Today the FDA announced its approval of Lucemyra, the first non-opioid treatment for lessening the severity of opioid withdrawal symptoms, such as anxiety, agitation, sleep issues, nausea and vomiting, in adults, according to a press release.
Lucemyra (lofexidine hydrochloride) helps patients discontinue opioids quickly and is intended to be used for a maximum of 14 days, according to the FDA. The FDA noted that lofexidine hydrochloride does not completely prevent withdrawal symptoms.
“[The FDA is] developing new guidance to help accelerate the development of better treatments, including those that help manage opioid withdrawal symptoms,” Scott Gottlieb, MD, commissioner of the FDA, said in the release. “We know that the physical symptoms of opioid withdrawal can be one of the biggest barriers for patients seeking help and ultimately overcoming addiction. The fear of experiencing withdrawal symptoms often prevents those suffering from opioid addiction from seeking help. And those who seek assistance may relapse due to continued withdrawal symptoms.”
The FDA approval of lofexidine hydrochloride, an oral, selective alpha 2-adrenergic receptor agonist, was based on the results of two randomized, double-blind, placebo-controlled clinical trials. The trials involved 866 adults who were opioid-dependent and undergoing abrupt opioid discontinuation. The researchers assessed participants’ withdrawal severity using the Short Opiate Withdrawal Scale of Gossop (SOWS-Gossop). The found that patients receiving lofexidine hydrochloride had lower withdrawal severity scores, compared with those receiving placebo.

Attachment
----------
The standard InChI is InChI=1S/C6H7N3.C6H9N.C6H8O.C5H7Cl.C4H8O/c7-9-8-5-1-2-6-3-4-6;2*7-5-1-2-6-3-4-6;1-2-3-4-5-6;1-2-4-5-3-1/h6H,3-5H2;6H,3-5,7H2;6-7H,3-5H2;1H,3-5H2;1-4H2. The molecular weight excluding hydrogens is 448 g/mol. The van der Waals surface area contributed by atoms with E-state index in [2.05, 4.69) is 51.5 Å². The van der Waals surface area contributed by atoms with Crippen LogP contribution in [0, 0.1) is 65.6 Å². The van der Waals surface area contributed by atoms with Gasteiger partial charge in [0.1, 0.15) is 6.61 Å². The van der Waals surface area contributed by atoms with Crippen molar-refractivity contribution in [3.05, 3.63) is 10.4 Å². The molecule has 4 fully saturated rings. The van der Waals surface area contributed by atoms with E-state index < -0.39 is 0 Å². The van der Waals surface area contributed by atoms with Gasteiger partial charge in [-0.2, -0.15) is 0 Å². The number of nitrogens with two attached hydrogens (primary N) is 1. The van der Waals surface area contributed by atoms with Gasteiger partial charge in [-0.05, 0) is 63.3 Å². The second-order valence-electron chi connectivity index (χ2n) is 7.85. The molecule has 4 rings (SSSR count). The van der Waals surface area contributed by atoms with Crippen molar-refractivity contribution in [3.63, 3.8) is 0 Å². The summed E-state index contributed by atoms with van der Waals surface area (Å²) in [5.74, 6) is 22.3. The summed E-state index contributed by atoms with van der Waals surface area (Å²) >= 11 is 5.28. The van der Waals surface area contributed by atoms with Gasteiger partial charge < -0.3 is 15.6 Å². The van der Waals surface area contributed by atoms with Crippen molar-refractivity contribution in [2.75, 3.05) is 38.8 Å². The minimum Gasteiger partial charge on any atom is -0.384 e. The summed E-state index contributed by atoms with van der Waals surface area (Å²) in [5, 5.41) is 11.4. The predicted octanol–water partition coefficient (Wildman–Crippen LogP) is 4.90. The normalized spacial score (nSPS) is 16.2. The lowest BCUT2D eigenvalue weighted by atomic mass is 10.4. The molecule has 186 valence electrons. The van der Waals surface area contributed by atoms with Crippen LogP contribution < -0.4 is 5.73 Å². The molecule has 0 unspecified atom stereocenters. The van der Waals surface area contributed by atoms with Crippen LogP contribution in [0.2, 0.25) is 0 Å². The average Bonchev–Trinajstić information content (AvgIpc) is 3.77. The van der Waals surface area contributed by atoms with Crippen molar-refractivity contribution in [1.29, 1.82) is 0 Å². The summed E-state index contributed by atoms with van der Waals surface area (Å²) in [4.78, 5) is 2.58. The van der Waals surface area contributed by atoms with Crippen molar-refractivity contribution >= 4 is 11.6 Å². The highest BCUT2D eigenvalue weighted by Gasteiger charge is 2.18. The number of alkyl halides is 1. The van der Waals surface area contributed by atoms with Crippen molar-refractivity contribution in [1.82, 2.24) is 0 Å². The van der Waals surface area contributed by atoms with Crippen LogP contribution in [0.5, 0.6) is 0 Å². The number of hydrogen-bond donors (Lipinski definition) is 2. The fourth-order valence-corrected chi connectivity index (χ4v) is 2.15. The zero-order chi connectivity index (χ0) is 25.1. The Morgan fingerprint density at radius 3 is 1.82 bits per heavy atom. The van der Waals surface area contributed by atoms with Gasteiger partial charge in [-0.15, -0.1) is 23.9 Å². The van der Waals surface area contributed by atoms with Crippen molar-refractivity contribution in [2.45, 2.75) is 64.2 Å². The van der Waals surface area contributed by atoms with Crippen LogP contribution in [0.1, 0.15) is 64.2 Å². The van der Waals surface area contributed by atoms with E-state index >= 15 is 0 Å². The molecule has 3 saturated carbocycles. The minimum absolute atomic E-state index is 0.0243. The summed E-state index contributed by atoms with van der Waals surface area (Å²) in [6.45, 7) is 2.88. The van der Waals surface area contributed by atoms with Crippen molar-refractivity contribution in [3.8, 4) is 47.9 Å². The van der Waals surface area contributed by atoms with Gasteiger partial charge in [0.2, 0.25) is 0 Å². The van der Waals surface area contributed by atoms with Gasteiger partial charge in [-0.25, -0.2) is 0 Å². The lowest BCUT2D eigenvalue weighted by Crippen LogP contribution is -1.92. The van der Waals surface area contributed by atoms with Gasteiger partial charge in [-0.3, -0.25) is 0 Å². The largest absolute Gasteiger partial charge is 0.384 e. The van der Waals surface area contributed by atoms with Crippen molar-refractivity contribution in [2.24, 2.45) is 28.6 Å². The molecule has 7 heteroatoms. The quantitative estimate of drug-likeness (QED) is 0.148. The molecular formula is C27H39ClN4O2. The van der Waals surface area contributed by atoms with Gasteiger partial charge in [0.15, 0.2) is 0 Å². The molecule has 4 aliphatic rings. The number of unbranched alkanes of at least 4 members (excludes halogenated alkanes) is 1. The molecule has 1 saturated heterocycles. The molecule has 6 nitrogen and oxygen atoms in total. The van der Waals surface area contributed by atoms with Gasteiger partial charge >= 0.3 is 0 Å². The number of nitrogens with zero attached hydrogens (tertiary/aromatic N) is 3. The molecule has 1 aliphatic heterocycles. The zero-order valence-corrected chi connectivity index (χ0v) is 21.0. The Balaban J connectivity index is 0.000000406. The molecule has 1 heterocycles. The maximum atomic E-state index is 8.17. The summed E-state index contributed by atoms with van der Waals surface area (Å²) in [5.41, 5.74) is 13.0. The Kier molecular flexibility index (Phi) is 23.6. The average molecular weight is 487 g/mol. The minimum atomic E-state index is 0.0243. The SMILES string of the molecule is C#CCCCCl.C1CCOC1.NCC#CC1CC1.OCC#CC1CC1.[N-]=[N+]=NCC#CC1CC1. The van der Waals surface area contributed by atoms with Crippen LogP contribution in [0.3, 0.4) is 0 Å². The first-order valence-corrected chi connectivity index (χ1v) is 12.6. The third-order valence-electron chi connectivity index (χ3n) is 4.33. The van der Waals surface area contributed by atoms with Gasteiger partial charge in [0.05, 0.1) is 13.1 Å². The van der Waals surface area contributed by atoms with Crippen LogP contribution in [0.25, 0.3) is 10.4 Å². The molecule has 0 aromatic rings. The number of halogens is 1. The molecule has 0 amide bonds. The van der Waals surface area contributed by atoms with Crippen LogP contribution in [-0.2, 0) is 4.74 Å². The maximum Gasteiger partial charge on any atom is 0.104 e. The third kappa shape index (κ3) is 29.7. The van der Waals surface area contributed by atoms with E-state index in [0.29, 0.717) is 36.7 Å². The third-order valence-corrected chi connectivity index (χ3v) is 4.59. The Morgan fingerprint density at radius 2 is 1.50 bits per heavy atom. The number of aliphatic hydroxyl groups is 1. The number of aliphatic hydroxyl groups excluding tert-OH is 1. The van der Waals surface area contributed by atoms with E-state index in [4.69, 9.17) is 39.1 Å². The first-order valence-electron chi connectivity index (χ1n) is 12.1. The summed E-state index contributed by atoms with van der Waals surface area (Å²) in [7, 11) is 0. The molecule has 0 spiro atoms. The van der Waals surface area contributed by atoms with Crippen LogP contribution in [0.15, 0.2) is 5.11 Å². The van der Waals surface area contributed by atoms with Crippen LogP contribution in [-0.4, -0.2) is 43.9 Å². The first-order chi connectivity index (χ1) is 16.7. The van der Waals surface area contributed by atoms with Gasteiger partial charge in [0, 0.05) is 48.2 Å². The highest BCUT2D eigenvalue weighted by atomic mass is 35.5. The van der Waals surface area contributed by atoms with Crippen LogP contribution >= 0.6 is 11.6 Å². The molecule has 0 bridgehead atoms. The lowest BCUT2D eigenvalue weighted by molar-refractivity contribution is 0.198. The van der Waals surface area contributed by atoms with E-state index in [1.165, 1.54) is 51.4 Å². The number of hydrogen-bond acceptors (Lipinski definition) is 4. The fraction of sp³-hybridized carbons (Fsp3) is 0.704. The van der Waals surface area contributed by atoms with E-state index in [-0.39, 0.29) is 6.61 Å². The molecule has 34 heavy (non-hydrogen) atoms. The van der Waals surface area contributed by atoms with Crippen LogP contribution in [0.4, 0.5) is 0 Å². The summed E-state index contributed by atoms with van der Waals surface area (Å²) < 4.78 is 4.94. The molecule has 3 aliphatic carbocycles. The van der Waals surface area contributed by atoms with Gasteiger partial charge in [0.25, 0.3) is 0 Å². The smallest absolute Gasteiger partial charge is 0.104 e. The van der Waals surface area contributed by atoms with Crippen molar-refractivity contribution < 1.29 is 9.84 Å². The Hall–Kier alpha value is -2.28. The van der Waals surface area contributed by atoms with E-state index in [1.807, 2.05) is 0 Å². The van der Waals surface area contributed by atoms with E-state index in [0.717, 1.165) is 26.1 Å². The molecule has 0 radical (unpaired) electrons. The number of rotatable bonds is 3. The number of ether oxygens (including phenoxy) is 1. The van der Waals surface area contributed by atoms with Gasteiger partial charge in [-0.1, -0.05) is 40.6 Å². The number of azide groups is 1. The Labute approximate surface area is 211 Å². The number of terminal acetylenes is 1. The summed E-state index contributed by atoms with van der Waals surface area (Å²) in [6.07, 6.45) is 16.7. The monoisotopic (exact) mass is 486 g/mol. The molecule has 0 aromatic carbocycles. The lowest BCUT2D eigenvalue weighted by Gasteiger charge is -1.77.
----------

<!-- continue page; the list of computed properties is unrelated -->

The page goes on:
Today the FDA announced its approval of Lucemyra, the first non-opioid treatment for lessening the severity of opioid withdrawal symptoms, such as anxiety, agitation, sleep issues, nausea and vomiting, in adults.
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Hypotension, bradycardia, somnolence, sedation and dizziness were the most common adverse events associated with lofexidine hydrochloride. A small number of syncope cases associated with lofexidine hydrochloride were also observed. The FDA noted that patients may experience a pronounced surge in BP when discontinuing lofexidine hydrochloride.
Lofexidine hydrochloride has not been confirmed to be safe or effective in children or adolescents younger than 17 years of age, according to the FDA.
The FDA reported that it is requiring 15 postmarketing human and animal studies to support lofexidine hydrochloride for longer-term use, use in children and additional safety data.
“Today’s approval represents the first FDA-approved non-opioid treatment for the management of opioid withdrawal symptoms and provides a new option that allows providers to work with patients to select the treatment best suited to an individual’s needs,” Sharon Hertz, MD, director of the Division of Anesthesia, Analgesia and Addiction Products in the FDA’s Center for Drug Evaluation and Research, said.